Outside of Your Comfort Zone

Yesterday R. Michael made a post, Blogging Lessons and Woes, about how it’s important as an author to write outside of your comfort zone. In his case, he was very referring to blogging. After a year of having his blog, he was shocked at how much he appreciated it. I’ve run this blog for almost six years now, and I can easily admit that it gets difficult figuring out what to blog about. (Doing the Blogging University challenge this month has helped, but more on that in another post.) I’ve come to accept that blogging is always going to be a challenge, but I’ve also learned there are far much more uncomfortable subjects to write about.

I’m a nature lover. As a kid I dreamed of growing up to be a veterinarian. I follow The Cornell Lab’s awesome newsletter, getting info on fun topics like how to build proper bird houses and where to place them in your yard. So you can imagine my surprise when I saw, nested in the comments, someone detail how they get rid of House Sparrows which are apparently considered pests in certain areas. Not only did they detail the method, but they also gave an estimate of how many birds they had disposed of over the past two years.

crowTrapsI was horrified but, being a writer, I wanted to know more. I live in the U.S. South, so I understand how overpopulation can become an issue. That’s why we have deer hunting season after all, and even though deer are my favorite animals, I understand how they can take over a place if left unchecked. I soon stumbled upon control methods for crows, using a disturbing but ingenious cage. I found out that they’re difficult to deal with because they’re just so darn intelligent.

One amusing comment from this video stuck with me, and I just had to share it:

I don’t have time to scroll through all 2768 comments at the moment but I have lived, treeplanting, in the woods with ravens on Queen Charlotte Islands, Canada and this simple test is nothing compared to the ravens stealing my lunch. Pardon me, my third lunch in three days.   Opening my click locks, then opening the zipper then pulling out the tupperware and getting the duct tape off of it to open it and then eating my sandwich. THEN flying by me on the side of a mountain to caw at me!!! Did I mention the cedar sticks and large boulders I put on the knapsack within which this prize was hidden? This was the third lunch they stole from me and after that I LEARNED to just leave them a freebie on the ground and they’d leave me my lunch.  I still shake my fist every time I see a crow. They are brilliant.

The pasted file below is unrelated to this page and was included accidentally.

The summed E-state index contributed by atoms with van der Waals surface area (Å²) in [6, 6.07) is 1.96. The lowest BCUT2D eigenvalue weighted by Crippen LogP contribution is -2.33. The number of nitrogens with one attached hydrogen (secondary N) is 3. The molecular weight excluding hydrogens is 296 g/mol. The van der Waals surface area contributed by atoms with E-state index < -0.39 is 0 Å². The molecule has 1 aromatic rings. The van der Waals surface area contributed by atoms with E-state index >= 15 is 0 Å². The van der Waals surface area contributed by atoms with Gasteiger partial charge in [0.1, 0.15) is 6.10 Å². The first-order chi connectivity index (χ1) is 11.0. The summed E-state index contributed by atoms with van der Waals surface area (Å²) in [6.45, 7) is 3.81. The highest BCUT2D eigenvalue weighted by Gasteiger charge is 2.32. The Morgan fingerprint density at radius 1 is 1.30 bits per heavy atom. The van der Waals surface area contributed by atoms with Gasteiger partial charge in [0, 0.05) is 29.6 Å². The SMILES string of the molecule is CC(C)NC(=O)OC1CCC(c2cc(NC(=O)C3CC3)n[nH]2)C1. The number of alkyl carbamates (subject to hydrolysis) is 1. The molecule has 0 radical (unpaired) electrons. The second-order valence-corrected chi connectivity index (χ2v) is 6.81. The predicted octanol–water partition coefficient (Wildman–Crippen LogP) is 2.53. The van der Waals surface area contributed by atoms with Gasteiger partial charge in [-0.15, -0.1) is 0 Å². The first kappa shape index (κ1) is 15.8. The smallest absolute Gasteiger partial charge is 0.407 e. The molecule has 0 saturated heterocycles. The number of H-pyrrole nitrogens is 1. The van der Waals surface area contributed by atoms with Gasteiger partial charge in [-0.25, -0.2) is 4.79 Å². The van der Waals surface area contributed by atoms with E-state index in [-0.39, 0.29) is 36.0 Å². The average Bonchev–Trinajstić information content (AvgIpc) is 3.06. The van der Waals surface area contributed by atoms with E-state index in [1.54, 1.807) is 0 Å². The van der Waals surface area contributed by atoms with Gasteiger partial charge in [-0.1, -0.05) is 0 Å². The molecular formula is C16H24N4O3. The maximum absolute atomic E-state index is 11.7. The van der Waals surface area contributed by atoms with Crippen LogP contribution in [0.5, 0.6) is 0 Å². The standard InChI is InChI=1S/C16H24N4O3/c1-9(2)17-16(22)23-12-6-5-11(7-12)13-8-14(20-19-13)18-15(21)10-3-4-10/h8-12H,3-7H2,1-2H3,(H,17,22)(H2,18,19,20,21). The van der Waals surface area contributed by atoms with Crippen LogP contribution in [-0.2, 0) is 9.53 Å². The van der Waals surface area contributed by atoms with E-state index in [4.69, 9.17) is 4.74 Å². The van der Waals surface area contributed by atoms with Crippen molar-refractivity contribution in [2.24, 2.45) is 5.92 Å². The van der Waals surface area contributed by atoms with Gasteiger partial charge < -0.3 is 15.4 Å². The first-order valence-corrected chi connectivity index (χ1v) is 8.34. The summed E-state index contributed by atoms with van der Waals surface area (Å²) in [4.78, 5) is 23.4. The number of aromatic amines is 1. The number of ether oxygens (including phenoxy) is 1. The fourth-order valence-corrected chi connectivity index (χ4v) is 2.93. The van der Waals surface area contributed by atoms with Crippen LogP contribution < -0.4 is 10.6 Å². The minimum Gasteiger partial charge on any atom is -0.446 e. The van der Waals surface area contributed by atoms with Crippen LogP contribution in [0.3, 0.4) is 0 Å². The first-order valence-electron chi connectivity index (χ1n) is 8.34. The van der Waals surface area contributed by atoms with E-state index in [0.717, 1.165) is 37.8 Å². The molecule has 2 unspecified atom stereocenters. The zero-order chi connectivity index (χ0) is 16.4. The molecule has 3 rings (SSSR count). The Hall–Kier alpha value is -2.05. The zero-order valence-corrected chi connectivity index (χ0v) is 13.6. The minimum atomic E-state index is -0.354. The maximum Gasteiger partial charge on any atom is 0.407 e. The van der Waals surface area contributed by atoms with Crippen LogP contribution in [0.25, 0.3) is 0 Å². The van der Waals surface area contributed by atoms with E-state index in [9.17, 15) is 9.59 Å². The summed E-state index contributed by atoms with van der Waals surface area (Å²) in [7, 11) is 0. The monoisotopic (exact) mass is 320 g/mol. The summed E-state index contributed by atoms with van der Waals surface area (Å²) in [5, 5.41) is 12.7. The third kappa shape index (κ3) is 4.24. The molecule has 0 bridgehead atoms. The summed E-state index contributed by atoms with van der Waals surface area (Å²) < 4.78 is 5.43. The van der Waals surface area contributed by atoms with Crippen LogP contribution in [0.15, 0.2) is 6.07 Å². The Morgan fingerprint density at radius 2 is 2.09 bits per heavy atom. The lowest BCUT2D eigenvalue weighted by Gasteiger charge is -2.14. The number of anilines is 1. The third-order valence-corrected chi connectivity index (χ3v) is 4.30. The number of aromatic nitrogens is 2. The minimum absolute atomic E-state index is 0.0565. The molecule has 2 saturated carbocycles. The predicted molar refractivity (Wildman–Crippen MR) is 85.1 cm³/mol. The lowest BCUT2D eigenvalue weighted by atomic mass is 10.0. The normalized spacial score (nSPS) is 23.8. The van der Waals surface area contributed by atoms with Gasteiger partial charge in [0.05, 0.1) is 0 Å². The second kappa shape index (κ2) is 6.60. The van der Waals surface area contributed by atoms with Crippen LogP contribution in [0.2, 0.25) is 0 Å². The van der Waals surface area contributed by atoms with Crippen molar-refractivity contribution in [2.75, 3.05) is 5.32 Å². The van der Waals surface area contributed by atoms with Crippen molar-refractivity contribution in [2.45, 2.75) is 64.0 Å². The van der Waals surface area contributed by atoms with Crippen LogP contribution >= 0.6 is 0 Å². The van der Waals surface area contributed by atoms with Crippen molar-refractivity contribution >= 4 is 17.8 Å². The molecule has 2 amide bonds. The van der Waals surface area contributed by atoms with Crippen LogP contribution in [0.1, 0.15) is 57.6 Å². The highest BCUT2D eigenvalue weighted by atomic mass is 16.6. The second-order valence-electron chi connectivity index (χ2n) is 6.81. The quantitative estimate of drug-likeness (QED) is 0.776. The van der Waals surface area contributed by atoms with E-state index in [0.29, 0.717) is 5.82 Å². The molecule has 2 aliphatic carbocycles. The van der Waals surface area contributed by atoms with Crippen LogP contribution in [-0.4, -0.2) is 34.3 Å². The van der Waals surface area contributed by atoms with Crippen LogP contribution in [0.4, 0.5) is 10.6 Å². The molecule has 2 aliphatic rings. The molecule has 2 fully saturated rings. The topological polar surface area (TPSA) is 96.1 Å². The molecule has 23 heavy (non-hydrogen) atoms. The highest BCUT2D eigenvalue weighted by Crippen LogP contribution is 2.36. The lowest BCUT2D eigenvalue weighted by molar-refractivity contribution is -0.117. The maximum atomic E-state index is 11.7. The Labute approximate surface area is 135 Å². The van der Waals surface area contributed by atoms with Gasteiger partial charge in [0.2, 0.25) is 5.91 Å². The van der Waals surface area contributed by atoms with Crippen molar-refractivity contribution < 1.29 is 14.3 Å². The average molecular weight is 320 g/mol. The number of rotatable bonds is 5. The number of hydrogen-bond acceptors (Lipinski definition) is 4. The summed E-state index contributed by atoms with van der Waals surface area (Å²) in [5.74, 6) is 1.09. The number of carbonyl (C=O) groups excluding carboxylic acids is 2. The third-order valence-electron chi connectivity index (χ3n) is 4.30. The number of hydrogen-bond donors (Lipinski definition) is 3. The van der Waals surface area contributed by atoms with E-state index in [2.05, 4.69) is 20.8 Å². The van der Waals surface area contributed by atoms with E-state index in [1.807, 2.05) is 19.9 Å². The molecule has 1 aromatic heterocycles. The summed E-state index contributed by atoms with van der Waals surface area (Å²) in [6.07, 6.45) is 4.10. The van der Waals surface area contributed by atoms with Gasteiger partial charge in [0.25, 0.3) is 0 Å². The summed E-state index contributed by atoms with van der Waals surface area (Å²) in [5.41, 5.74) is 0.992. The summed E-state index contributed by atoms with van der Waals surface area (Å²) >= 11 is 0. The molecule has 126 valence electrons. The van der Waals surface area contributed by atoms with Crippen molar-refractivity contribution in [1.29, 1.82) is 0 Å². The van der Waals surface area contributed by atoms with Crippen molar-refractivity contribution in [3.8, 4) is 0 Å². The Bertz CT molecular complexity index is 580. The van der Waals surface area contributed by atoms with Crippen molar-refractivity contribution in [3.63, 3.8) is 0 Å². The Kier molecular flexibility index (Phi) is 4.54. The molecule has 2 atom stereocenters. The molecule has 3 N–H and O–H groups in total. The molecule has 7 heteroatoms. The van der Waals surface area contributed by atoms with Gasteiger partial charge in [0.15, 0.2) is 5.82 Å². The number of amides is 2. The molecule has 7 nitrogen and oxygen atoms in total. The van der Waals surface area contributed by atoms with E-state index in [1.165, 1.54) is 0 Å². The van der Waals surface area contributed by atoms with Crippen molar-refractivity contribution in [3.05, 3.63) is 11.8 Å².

It’s amazing to me that we spend so much energy trying to capture and dispose of nuisance animals when sometimes we might be better off learning to live with them.

So yes, the story was very difficult to write and I’m pretty sure I was frowning the entire time I wrote it. However I think my disgust only made the story better. It took longer to write since I was putting so much energy into it. I challenged myself in a way I hadn’t done before, and I think the writing benefits from it. Of course, you’ll have to read it for yourself and let me know!

“Tiny Necks” is set to be released in Not Your Average Monster Volume 2  by Bloodshot Books on February 29th, but should be up for pre-order earlier than that.

Creepy NaNo Research

Camp NaNo is off to a great start, even if I am a thousand words behind right now. This month I’m working on writing four short stories, all weird horror pieces. I wrote back in March about some story ideas that I had, but looking back on them, I haven’t used a single one. That said, all of these had a loose to detailed outline to go along with them. I’ll give their tentative titles below and a bit of research I had to do for each of them.

  • Just Too Sweet – Not much research had to be done here, cause I already had a good understanding of beer, Twitter, and apartment complexes. 😉
  • The Odd House – Now this one needed quite a bit of research. I needed to know the name of a particular Interstate, I-16, that runs from Macon, GA down to Savannah, GA. I’ve had to drive this a couple of times, and running over 80 miles long with hardly any exits or rest stops, it definitely feels long, especially if you already have a lot of asphalt behind you. I’ve never had to drive this stretch of road late at night by myself, but I would give anyone who did plenty of respect. With the endless trees on either side of the two-lane road, I imagine your mind could get to you.
    I-16_Map

    I-16

    Another fun aspect of this story was finding some fun inspiration. This one especially caught my eye and the mood of my story. Unfortunately I wasn’t able to find any ownership info on it though.

    Mothman_Wallpaper_yvt2

    Really, it just wants hugs.

  • The Thirteenth Crow – This one hasn’t been written quite yet. I’ll be starting on it tomorrow morning, and it was certainly one of the more difficult stories to research. Not that it was difficult to find information on this, but it was difficult for me personally as a bird-lover.

    Yep, that's a crow trap.

    Yep, that’s a crow trap.

  • The Masked King’s Dance – I’ll admit, this was completely inspired by H.P. Lovecraft’s The Trap, which I heard about from the HP Podcraft podcast (which is freaking awesome if you haven’t heard). Admittedly it isn’t a very good story, but the premise just really got my creative juices flowing. So many of Lovecraft’s stories do though. 🙂

 

So there are my plans so far! I’ve got some catching up to do still, but I doubt I’m the only one. With a total monthly goal of 20k words, I think it’s completely do-able.